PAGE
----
Rally to be staged in Sheffield today to mark 35 years since the Battle of Orgreave
Campaigners are set to mark the 35th anniversary of the so-called Battle of Orgreave later today.
The Orgreave Truth and Justice Campaign (OTJC) will hold its annual rally on the site of the former coking plant on Saturday, June 15, from 1pm.
There will be a protest march along Orgreave Lane, led by the Unite brass band before speeches from a number of supports including Matt Wrack, general secretary of the Fire Brigades’ Union; Chris Kitchen, general secretary of the National Union of Mineworkers, and Rotherham MP Sarah Champion.
Kate Flannery, OTJC secretary, said the group is still seeking answers to who 'ordered the violence’.
“Some of the people wanting justice are getting quite elderly and want this dealt with in their lifetime,” said Kate.
She added: “This isn't a trip down memory lane for us. We’ve never had answers and we need them.
“It’s also affected things today. People aren’t as prepared to take industrial action any more, I know they still do, but people feel anxious and nervous about what’s going to happen.
“Striking miners wearing jeans and t-shirts were there to protect their jobs and communities, and violence from police officers in full riot gear was carried out against them. We can never forget it.”
Kevin Horne, OTJC activist and miner who was arrested at Orgreave, said: “Home Secretary, Sajid Javid, should have the decency to acknowledge previous Home Secretary Amber Rudd's miscalculation and now commission an inquiry into police brutality at Orgreave.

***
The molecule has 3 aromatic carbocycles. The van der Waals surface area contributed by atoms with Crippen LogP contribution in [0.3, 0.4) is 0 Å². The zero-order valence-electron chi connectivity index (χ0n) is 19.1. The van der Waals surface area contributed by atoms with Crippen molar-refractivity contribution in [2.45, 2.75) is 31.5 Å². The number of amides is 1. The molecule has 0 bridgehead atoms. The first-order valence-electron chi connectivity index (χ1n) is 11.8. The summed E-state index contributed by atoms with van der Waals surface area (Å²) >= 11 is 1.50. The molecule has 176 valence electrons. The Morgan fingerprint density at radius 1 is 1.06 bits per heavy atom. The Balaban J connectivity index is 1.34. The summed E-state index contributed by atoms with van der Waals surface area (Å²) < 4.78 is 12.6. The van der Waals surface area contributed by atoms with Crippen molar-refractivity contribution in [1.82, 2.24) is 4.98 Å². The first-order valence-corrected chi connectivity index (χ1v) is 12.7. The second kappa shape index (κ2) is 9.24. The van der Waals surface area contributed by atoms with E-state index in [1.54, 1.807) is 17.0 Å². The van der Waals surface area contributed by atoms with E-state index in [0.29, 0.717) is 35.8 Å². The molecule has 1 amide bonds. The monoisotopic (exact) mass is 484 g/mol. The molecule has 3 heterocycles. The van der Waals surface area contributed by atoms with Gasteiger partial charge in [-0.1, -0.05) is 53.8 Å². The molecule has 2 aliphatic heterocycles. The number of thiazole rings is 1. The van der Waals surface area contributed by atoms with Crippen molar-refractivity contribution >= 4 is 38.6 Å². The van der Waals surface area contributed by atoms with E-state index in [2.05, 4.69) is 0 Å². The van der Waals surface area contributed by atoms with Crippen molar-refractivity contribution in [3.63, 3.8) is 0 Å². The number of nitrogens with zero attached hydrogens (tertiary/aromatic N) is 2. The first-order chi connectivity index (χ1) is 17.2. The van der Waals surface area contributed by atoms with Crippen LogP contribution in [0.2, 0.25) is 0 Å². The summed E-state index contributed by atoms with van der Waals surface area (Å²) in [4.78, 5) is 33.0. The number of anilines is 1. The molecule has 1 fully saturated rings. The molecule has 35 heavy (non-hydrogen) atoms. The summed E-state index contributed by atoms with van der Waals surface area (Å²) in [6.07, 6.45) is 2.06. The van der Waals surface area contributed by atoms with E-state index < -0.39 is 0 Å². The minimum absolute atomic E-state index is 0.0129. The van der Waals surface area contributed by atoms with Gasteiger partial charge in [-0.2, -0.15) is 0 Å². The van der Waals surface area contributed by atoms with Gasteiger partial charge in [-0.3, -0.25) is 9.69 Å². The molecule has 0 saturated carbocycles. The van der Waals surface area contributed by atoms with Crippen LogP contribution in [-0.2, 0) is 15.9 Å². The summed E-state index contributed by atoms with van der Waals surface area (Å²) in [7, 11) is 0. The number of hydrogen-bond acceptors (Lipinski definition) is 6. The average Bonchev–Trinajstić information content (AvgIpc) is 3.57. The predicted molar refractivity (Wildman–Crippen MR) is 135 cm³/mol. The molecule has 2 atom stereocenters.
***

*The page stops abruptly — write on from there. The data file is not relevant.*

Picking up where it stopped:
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“The truth will eventually come out and trying to conceal the facts clearly highlights that only a government with something to hide would prevent an inquiry.”
Campaigners have been calling for an inquiry into the police tactics on that day, claiming that striking miners were assaulted and falsely arrested.
In 2016, Home Secretary Amber Rudd announced there would be no inquiry or independent review, but the campaign has continued, buoyed by a decision by the Scottish Government to hold an independent review into the impact of policing during the miners' strike in Scotland.
And in March the government rejected an offer to set up an independent panel to review documents relating to the incident.
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The Home Office said its decision was made in light of changes to policing over the last 30 years.
Thousands of pickets and police officers clashed at Orgreave in some of the most violent confrontations in the year-long miners' strike.
A total of 96 people were arrested but their cases were dropped.